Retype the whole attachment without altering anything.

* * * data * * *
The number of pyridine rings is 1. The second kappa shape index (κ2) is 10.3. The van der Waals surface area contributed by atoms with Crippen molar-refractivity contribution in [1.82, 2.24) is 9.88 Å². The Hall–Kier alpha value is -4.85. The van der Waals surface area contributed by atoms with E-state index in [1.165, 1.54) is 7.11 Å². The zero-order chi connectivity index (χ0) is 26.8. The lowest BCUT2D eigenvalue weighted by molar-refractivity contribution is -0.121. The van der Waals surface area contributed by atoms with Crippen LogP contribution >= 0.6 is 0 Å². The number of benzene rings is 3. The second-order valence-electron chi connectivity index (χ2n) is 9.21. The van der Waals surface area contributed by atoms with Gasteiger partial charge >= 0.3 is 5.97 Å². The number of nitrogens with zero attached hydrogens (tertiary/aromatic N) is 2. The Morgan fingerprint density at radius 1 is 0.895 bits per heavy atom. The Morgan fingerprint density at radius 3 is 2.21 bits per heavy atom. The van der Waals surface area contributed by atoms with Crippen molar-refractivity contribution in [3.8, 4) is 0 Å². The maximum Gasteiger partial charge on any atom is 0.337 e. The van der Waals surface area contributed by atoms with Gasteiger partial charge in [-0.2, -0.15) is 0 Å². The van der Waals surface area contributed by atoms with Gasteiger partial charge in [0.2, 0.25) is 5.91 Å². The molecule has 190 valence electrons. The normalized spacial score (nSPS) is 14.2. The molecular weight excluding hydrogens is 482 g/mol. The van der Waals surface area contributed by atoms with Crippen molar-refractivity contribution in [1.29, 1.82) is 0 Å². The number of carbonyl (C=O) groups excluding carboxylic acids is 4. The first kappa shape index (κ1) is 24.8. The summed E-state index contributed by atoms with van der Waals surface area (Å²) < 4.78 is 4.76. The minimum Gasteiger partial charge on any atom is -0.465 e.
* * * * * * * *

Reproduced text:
The number of pyridine rings is 1. The second kappa shape index (κ2) is 10.3. The van der Waals surface area contributed by atoms with Crippen molar-refractivity contribution in [1.82, 2.24) is 9.88 Å². The Hall–Kier alpha value is -4.85. The van der Waals surface area contributed by atoms with E-state index in [1.165, 1.54) is 7.11 Å². The zero-order chi connectivity index (χ0) is 26.8. The lowest BCUT2D eigenvalue weighted by molar-refractivity contribution is -0.121. The van der Waals surface area contributed by atoms with Crippen LogP contribution >= 0.6 is 0 Å². The number of benzene rings is 3. The second-order valence-electron chi connectivity index (χ2n) is 9.21. The van der Waals surface area contributed by atoms with Gasteiger partial charge >= 0.3 is 5.97 Å². The number of nitrogens with zero attached hydrogens (tertiary/aromatic N) is 2. The Morgan fingerprint density at radius 1 is 0.895 bits per heavy atom. The Morgan fingerprint density at radius 3 is 2.21 bits per heavy atom. The van der Waals surface area contributed by atoms with Crippen molar-refractivity contribution in [3.8, 4) is 0 Å². The maximum Gasteiger partial charge on any atom is 0.337 e. The van der Waals surface area contributed by atoms with Gasteiger partial charge in [-0.2, -0.15) is 0 Å². The van der Waals surface area contributed by atoms with Gasteiger partial charge in [0.2, 0.25) is 5.91 Å². The molecule has 190 valence electrons. The normalized spacial score (nSPS) is 14.2. The molecular weight excluding hydrogens is 482 g/mol. The van der Waals surface area contributed by atoms with Crippen molar-refractivity contribution in [1.29, 1.82) is 0 Å². The number of carbonyl (C=O) groups excluding carboxylic acids is 4. The first kappa shape index (κ1) is 24.8. The summed E-state index contributed by atoms with van der Waals surface area (Å²) < 4.78 is 4.76. The minimum Gasteiger partial charge on any atom is -0.465 e.